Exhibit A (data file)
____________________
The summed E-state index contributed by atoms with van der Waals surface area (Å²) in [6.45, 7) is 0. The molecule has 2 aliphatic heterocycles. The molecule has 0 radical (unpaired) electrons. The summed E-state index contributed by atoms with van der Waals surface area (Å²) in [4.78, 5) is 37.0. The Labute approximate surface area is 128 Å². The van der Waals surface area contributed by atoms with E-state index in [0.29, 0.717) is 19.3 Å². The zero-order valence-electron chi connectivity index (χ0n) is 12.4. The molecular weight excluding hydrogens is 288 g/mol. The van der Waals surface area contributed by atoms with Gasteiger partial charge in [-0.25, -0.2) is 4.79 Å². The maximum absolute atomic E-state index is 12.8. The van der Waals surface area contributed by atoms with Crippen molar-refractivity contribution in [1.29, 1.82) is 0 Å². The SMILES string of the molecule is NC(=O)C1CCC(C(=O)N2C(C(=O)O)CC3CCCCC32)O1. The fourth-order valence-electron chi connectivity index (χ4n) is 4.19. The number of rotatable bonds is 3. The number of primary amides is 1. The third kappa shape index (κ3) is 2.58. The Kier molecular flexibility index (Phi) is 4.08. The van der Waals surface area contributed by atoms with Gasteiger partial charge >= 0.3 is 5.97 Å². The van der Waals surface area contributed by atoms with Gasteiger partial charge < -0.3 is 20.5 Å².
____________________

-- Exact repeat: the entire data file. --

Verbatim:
The summed E-state index contributed by atoms with van der Waals surface area (Å²) in [6.45, 7) is 0. The molecule has 2 aliphatic heterocycles. The molecule has 0 radical (unpaired) electrons. The summed E-state index contributed by atoms with van der Waals surface area (Å²) in [4.78, 5) is 37.0. The Labute approximate surface area is 128 Å². The van der Waals surface area contributed by atoms with E-state index in [0.29, 0.717) is 19.3 Å². The zero-order valence-electron chi connectivity index (χ0n) is 12.4. The molecular weight excluding hydrogens is 288 g/mol. The van der Waals surface area contributed by atoms with Gasteiger partial charge in [-0.25, -0.2) is 4.79 Å². The maximum absolute atomic E-state index is 12.8. The van der Waals surface area contributed by atoms with Crippen molar-refractivity contribution in [1.29, 1.82) is 0 Å². The SMILES string of the molecule is NC(=O)C1CCC(C(=O)N2C(C(=O)O)CC3CCCCC32)O1. The fourth-order valence-electron chi connectivity index (χ4n) is 4.19. The number of rotatable bonds is 3. The number of primary amides is 1. The third kappa shape index (κ3) is 2.58. The Kier molecular flexibility index (Phi) is 4.08. The van der Waals surface area contributed by atoms with Gasteiger partial charge >= 0.3 is 5.97 Å². The van der Waals surface area contributed by atoms with Gasteiger partial charge < -0.3 is 20.5 Å².